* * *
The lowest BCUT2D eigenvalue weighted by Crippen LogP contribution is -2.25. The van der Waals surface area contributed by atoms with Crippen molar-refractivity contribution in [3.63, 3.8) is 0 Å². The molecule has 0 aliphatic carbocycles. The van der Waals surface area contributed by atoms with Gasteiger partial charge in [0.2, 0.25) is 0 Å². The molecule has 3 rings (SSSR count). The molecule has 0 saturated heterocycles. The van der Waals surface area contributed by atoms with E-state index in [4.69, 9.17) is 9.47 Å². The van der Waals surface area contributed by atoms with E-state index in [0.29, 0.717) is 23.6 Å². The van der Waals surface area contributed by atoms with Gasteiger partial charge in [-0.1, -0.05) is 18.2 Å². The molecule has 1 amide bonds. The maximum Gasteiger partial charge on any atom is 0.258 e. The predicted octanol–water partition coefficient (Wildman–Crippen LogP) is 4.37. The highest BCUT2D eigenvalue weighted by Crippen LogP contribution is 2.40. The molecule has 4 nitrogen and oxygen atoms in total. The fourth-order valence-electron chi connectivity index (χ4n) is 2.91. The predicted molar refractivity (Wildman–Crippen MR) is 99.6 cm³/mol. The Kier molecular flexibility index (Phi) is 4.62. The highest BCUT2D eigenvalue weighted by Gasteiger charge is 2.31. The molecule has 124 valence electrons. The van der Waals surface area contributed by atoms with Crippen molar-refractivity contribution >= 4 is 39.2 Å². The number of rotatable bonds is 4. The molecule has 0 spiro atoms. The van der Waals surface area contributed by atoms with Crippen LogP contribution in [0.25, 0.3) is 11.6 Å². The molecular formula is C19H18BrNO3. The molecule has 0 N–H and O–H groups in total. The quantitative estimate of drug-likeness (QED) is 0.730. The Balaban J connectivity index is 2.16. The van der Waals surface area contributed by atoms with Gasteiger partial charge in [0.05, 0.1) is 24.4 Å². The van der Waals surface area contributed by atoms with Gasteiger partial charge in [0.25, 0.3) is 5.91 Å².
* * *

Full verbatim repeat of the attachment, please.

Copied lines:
The lowest BCUT2D eigenvalue weighted by Crippen LogP contribution is -2.25. The van der Waals surface area contributed by atoms with Crippen molar-refractivity contribution in [3.63, 3.8) is 0 Å². The molecule has 0 aliphatic carbocycles. The van der Waals surface area contributed by atoms with Gasteiger partial charge in [0.2, 0.25) is 0 Å². The molecule has 3 rings (SSSR count). The molecule has 0 saturated heterocycles. The van der Waals surface area contributed by atoms with E-state index in [4.69, 9.17) is 9.47 Å². The van der Waals surface area contributed by atoms with E-state index in [0.29, 0.717) is 23.6 Å². The van der Waals surface area contributed by atoms with Gasteiger partial charge in [-0.1, -0.05) is 18.2 Å². The molecule has 1 amide bonds. The maximum Gasteiger partial charge on any atom is 0.258 e. The predicted octanol–water partition coefficient (Wildman–Crippen LogP) is 4.37. The highest BCUT2D eigenvalue weighted by Crippen LogP contribution is 2.40. The molecule has 4 nitrogen and oxygen atoms in total. The fourth-order valence-electron chi connectivity index (χ4n) is 2.91. The predicted molar refractivity (Wildman–Crippen MR) is 99.6 cm³/mol. The Kier molecular flexibility index (Phi) is 4.62. The highest BCUT2D eigenvalue weighted by Gasteiger charge is 2.31. The molecule has 124 valence electrons. The van der Waals surface area contributed by atoms with Crippen molar-refractivity contribution >= 4 is 39.2 Å². The number of rotatable bonds is 4. The molecule has 0 spiro atoms. The van der Waals surface area contributed by atoms with Crippen LogP contribution in [0.25, 0.3) is 11.6 Å². The molecular formula is C19H18BrNO3. The molecule has 0 N–H and O–H groups in total. The quantitative estimate of drug-likeness (QED) is 0.730. The Balaban J connectivity index is 2.16. The van der Waals surface area contributed by atoms with Gasteiger partial charge in [0.05, 0.1) is 24.4 Å². The van der Waals surface area contributed by atoms with Gasteiger partial charge in [0.25, 0.3) is 5.91 Å².